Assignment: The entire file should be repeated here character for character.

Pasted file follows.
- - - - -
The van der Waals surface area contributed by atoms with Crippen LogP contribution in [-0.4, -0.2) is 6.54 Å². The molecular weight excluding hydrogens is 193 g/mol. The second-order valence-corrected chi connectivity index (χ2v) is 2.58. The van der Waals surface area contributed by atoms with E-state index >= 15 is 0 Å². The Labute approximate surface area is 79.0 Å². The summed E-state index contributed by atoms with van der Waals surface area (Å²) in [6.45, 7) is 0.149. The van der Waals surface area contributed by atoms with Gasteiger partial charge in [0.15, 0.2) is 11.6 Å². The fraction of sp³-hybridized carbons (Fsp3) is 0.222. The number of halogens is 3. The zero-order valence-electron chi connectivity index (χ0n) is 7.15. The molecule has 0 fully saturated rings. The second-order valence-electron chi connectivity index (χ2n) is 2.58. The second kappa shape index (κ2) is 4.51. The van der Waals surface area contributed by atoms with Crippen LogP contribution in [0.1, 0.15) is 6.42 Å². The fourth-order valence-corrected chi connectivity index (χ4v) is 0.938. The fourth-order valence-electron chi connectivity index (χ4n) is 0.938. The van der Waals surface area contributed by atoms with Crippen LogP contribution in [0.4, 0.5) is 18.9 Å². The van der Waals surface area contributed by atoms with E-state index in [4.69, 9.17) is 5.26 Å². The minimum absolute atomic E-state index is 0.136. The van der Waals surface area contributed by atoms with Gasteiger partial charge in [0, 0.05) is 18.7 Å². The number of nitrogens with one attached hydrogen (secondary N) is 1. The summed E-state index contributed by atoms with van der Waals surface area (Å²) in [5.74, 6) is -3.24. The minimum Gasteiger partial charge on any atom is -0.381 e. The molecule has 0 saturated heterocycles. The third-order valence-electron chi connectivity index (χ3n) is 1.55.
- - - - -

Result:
The van der Waals surface area contributed by atoms with Crippen LogP contribution in [-0.4, -0.2) is 6.54 Å². The molecular weight excluding hydrogens is 193 g/mol. The second-order valence-corrected chi connectivity index (χ2v) is 2.58. The van der Waals surface area contributed by atoms with E-state index >= 15 is 0 Å². The Labute approximate surface area is 79.0 Å². The summed E-state index contributed by atoms with van der Waals surface area (Å²) in [6.45, 7) is 0.149. The van der Waals surface area contributed by atoms with Gasteiger partial charge in [0.15, 0.2) is 11.6 Å². The fraction of sp³-hybridized carbons (Fsp3) is 0.222. The number of halogens is 3. The zero-order valence-electron chi connectivity index (χ0n) is 7.15. The molecule has 0 fully saturated rings. The second-order valence-electron chi connectivity index (χ2n) is 2.58. The second kappa shape index (κ2) is 4.51. The van der Waals surface area contributed by atoms with Crippen LogP contribution in [0.1, 0.15) is 6.42 Å². The fourth-order valence-corrected chi connectivity index (χ4v) is 0.938. The fourth-order valence-electron chi connectivity index (χ4n) is 0.938. The van der Waals surface area contributed by atoms with Crippen LogP contribution in [0.4, 0.5) is 18.9 Å². The van der Waals surface area contributed by atoms with E-state index in [4.69, 9.17) is 5.26 Å². The minimum absolute atomic E-state index is 0.136. The van der Waals surface area contributed by atoms with Gasteiger partial charge in [0, 0.05) is 18.7 Å². The number of nitrogens with one attached hydrogen (secondary N) is 1. The summed E-state index contributed by atoms with van der Waals surface area (Å²) in [5.74, 6) is -3.24. The minimum Gasteiger partial charge on any atom is -0.381 e. The molecule has 0 saturated heterocycles. The third-order valence-electron chi connectivity index (χ3n) is 1.55.